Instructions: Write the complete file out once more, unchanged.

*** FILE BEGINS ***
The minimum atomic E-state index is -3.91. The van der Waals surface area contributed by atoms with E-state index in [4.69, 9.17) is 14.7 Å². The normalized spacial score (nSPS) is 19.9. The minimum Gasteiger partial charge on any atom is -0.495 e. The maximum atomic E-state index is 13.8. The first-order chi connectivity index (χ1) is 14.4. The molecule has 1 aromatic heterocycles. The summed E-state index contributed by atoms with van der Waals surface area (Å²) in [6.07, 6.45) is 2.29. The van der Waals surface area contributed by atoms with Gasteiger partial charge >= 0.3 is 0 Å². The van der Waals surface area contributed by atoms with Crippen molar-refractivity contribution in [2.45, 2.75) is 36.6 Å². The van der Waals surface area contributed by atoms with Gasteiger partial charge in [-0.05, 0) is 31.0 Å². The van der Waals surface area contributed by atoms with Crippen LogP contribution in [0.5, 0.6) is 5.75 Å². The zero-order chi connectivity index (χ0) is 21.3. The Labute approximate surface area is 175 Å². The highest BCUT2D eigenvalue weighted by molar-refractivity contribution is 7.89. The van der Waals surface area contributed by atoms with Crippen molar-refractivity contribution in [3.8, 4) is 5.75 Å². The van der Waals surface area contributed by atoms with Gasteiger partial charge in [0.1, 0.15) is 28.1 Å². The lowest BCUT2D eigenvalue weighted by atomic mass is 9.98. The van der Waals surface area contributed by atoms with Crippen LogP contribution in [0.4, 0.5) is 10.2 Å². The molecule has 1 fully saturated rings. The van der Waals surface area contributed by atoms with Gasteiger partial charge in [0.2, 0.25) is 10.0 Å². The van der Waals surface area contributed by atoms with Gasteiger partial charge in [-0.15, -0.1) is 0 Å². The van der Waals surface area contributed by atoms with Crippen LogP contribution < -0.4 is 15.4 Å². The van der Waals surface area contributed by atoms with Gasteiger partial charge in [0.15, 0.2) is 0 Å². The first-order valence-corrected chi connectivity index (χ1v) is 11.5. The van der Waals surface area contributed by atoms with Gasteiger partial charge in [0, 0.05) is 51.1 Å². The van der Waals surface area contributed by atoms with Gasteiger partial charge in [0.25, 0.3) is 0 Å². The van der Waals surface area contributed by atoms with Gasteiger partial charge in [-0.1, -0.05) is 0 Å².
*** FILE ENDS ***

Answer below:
The minimum atomic E-state index is -3.91. The van der Waals surface area contributed by atoms with E-state index in [4.69, 9.17) is 14.7 Å². The normalized spacial score (nSPS) is 19.9. The minimum Gasteiger partial charge on any atom is -0.495 e. The maximum atomic E-state index is 13.8. The first-order chi connectivity index (χ1) is 14.4. The molecule has 1 aromatic heterocycles. The summed E-state index contributed by atoms with van der Waals surface area (Å²) in [6.07, 6.45) is 2.29. The van der Waals surface area contributed by atoms with Gasteiger partial charge >= 0.3 is 0 Å². The van der Waals surface area contributed by atoms with Crippen molar-refractivity contribution in [2.45, 2.75) is 36.6 Å². The van der Waals surface area contributed by atoms with Gasteiger partial charge in [-0.05, 0) is 31.0 Å². The van der Waals surface area contributed by atoms with Crippen LogP contribution in [0.5, 0.6) is 5.75 Å². The zero-order chi connectivity index (χ0) is 21.3. The Labute approximate surface area is 175 Å². The highest BCUT2D eigenvalue weighted by molar-refractivity contribution is 7.89. The van der Waals surface area contributed by atoms with Crippen molar-refractivity contribution in [3.8, 4) is 5.75 Å². The van der Waals surface area contributed by atoms with Gasteiger partial charge in [0.1, 0.15) is 28.1 Å². The lowest BCUT2D eigenvalue weighted by atomic mass is 9.98. The van der Waals surface area contributed by atoms with Crippen LogP contribution in [0.4, 0.5) is 10.2 Å². The molecule has 1 fully saturated rings. The van der Waals surface area contributed by atoms with Gasteiger partial charge in [0.2, 0.25) is 10.0 Å². The van der Waals surface area contributed by atoms with Gasteiger partial charge in [-0.15, -0.1) is 0 Å². The van der Waals surface area contributed by atoms with Crippen LogP contribution < -0.4 is 15.4 Å². The van der Waals surface area contributed by atoms with Gasteiger partial charge in [0.15, 0.2) is 0 Å². The first-order valence-corrected chi connectivity index (χ1v) is 11.5. The van der Waals surface area contributed by atoms with Gasteiger partial charge in [0, 0.05) is 51.1 Å². The van der Waals surface area contributed by atoms with Gasteiger partial charge in [0.25, 0.3) is 0 Å². The van der Waals surface area contributed by atoms with Gasteiger partial charge in [-0.1, -0.05) is 0 Å².